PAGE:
Saudi Aramco VC arm invests in Chinese medical robot startup

Fourier products have been widely installed in more than 1,000 institutions. (Source: Fourier Intelligence)
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Updated 13 July 2021

Saudi Aramco VC arm invests in Chinese medical robot startup

  • The global market for medical rehabilitation equipment is projected to rise to $16.6 billion by 2025

RIYADH: Prosperity7 Ventures, the venture capital arm of Saudi Aramco, has invested in Chinese medical rehabilitation robot firm Fourier Intelligence as part of the startup’s Series C+ funding round.

“All proceeds will go towards global market expansion and technological development, furthering the company’s mission to provide intelligent rehabilitation technologies to empower clinicians and neurological patients,” the Chinese company said in a Linkedin post.

As part of the investment, Prosperity7 Ventures will back the expansion of Fourier’s smart rehabilitation robotics into the Saudi market.

Founded in 2015, Shanghai-based Fourier Intelligence has research and development R&D centers in Singapore, Chicago, Phoenix, Zurich, Melbourne, Madrid, Kobe and Kuala Lumpur, and primarily sells physical rehabilitation equipment and robots.

Fourier products have been widely installed in more than 1,000 institutions and the company has a client base spanning across 50 countries.

“Fourier Intelligence is leading the way to next-generation rehabilitation. The ability to combine the power of AI analytics with precision robotics can achieve leaps in rehabilitation,” said Aysar Tayeb, executive managing director of Prosperity7.

The global market for medical rehabilitation equipment is projected to rise to $16.6 billion by 2025, from $12.9 billion in 2020, according to statistics from research firm MarketsandMarkets.


Saudi Arabian Mining Co. emerges as TASI’s 5th-best performer

Updated 16 sec ago

Saudi Arabian Mining Co. emerges as TASI’s 5th-best performer

  • Analysts expect Ma’aden to maintain its solid performance throughout 2022, owing to its expansion plans

RIYADH: Saudi Arabian Mining Co., known as Ma’aden, ranked fifth among the top share price gainers this year on the Saudi stock index TASI buoyed by strong results and a thriving mineral sector.

Ma’aden’s share price in 2022 opened at SR39.25 ($10.5) and climbed to SR59 on Aug. 4, surging 53 percent.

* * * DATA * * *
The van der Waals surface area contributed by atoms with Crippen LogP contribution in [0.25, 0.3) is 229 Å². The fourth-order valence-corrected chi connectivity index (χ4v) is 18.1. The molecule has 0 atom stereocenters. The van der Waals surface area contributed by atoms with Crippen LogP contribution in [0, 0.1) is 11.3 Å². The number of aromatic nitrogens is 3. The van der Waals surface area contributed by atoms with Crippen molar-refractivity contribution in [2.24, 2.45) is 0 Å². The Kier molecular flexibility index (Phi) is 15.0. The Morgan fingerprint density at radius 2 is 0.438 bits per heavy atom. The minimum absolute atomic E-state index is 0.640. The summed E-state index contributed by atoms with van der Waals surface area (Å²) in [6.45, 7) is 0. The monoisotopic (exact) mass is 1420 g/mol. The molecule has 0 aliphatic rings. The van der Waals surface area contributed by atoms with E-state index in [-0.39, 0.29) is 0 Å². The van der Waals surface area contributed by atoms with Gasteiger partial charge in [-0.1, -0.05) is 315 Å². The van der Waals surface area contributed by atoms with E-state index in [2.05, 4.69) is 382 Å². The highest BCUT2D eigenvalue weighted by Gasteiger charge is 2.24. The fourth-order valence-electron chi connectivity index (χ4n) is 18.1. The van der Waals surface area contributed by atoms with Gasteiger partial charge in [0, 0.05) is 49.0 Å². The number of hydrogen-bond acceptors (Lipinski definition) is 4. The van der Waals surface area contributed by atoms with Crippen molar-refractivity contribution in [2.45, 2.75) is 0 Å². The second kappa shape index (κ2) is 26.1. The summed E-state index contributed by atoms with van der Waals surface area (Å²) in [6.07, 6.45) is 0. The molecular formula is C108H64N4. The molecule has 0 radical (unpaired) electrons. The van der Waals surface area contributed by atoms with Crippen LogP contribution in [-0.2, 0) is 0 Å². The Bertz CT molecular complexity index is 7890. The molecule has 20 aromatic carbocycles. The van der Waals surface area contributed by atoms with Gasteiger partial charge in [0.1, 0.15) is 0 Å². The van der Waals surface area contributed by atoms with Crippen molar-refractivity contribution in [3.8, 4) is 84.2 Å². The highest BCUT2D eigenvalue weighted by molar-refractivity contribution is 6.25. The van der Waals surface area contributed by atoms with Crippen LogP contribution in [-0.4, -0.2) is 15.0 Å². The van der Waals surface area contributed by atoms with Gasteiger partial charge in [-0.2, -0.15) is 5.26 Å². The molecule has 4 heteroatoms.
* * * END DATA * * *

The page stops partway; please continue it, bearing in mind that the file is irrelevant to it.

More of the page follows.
A booming mineral industry fueled this rise in Saudi Arabia as, in recent years, the Kingdom has shifted its focus toward discovering and extracting minerals and metals to support its mining industry.

“There is over $3-trillion worth of minerals to be exploited in the Kingdom, which opens huge opportunities for minerals companies,” said Peter Leon, a partner in Johannesburg-based law firm Herbert Smith Freehills.

Leon advised the Kingdom’s Ministry of Industry and Mineral Resources on drafting its new mining law.

Khalid Almudaifer, vice minister of MIMR, told Arab News that the ministry had established the mining sector’s infrastructure, allowing the Kingdom to leapfrog in both mining and sustainable mining.

FASTFACTS

• The company’s share price in 2022 opened at SR39.25 ($10.5) and climbed to SR59 on Aug. 4, surging 53 percent.

• Ma’aden reported a 185 percent surge in profit during the first quarter of 2022, hitting SR2.17 billion.

• The mining company has a market capitalization of over SR100 billion.

As the Kingdom revealed that it could be sitting on untapped mineral deposits worth $1.3 trillion, Almudaifer added that the $1.3 trillion estimate of untapped minerals is only a starting point and that underground minerals are likely worth even more.

In March, the state-owned firm announced its plans to increase production capacity and invest in exploration to tap into $1.3 trillion mineral reserves, a reason economist Ali Alhazmi believes that made Ma’aden shares lucrative, further leading to high performance.

Speaking to Arab News, Alhazmi explained that one of the reasons could be attributed to Ma’aden turning into probability last year, reaching SR5.2 billion, compared to SR280 million in losses in 2020.

The other reason could relate to its plan to double its capital by distributing three shares to shareholders, which has attracted investors to buy Ma’aden shares.